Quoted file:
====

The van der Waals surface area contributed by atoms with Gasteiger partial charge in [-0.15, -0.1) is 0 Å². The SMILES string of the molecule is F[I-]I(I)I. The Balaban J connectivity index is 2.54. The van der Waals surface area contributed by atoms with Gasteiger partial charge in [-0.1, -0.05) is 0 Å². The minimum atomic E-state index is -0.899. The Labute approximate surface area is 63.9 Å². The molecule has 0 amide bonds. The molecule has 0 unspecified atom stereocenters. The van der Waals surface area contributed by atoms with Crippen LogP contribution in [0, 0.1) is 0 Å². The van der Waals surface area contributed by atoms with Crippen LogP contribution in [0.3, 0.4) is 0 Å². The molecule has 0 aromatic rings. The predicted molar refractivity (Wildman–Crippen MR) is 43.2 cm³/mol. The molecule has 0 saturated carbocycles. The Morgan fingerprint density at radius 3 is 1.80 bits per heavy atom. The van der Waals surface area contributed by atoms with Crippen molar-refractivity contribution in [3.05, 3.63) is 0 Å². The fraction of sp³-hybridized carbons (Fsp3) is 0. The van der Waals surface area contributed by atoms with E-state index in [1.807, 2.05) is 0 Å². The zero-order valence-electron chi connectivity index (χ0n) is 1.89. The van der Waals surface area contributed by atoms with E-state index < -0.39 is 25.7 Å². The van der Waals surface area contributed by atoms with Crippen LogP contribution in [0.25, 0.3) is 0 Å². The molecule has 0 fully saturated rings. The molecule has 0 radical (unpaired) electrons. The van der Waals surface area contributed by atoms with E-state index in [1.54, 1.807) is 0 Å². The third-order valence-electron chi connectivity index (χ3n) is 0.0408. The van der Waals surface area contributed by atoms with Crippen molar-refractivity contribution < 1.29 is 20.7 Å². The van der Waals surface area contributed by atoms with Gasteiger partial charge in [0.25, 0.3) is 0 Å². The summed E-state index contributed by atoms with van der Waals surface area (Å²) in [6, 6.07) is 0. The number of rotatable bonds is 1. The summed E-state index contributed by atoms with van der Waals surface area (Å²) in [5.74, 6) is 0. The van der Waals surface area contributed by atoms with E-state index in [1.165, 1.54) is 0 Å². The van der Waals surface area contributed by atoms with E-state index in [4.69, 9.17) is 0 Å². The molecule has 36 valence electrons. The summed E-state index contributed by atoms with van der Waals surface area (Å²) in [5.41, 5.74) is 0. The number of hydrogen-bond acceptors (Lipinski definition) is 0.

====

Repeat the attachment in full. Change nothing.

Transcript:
The van der Waals surface area contributed by atoms with Gasteiger partial charge in [-0.15, -0.1) is 0 Å². The SMILES string of the molecule is F[I-]I(I)I. The Balaban J connectivity index is 2.54. The van der Waals surface area contributed by atoms with Gasteiger partial charge in [-0.1, -0.05) is 0 Å². The minimum atomic E-state index is -0.899. The Labute approximate surface area is 63.9 Å². The molecule has 0 amide bonds. The molecule has 0 unspecified atom stereocenters. The van der Waals surface area contributed by atoms with Crippen LogP contribution in [0, 0.1) is 0 Å². The van der Waals surface area contributed by atoms with Crippen LogP contribution in [0.3, 0.4) is 0 Å². The molecule has 0 aromatic rings. The predicted molar refractivity (Wildman–Crippen MR) is 43.2 cm³/mol. The molecule has 0 saturated carbocycles. The Morgan fingerprint density at radius 3 is 1.80 bits per heavy atom. The van der Waals surface area contributed by atoms with Crippen molar-refractivity contribution in [3.05, 3.63) is 0 Å². The fraction of sp³-hybridized carbons (Fsp3) is 0. The van der Waals surface area contributed by atoms with E-state index in [1.807, 2.05) is 0 Å². The zero-order valence-electron chi connectivity index (χ0n) is 1.89. The van der Waals surface area contributed by atoms with E-state index < -0.39 is 25.7 Å². The van der Waals surface area contributed by atoms with Crippen LogP contribution in [0.25, 0.3) is 0 Å². The molecule has 0 fully saturated rings. The molecule has 0 radical (unpaired) electrons. The van der Waals surface area contributed by atoms with E-state index in [1.54, 1.807) is 0 Å². The third-order valence-electron chi connectivity index (χ3n) is 0.0408. The van der Waals surface area contributed by atoms with Crippen molar-refractivity contribution < 1.29 is 20.7 Å². The van der Waals surface area contributed by atoms with Gasteiger partial charge in [0.25, 0.3) is 0 Å². The summed E-state index contributed by atoms with van der Waals surface area (Å²) in [6, 6.07) is 0. The number of rotatable bonds is 1. The summed E-state index contributed by atoms with van der Waals surface area (Å²) in [5.74, 6) is 0. The van der Waals surface area contributed by atoms with E-state index in [1.165, 1.54) is 0 Å². The van der Waals surface area contributed by atoms with E-state index in [4.69, 9.17) is 0 Å². The molecule has 36 valence electrons. The summed E-state index contributed by atoms with van der Waals surface area (Å²) in [5.41, 5.74) is 0. The number of hydrogen-bond acceptors (Lipinski definition) is 0.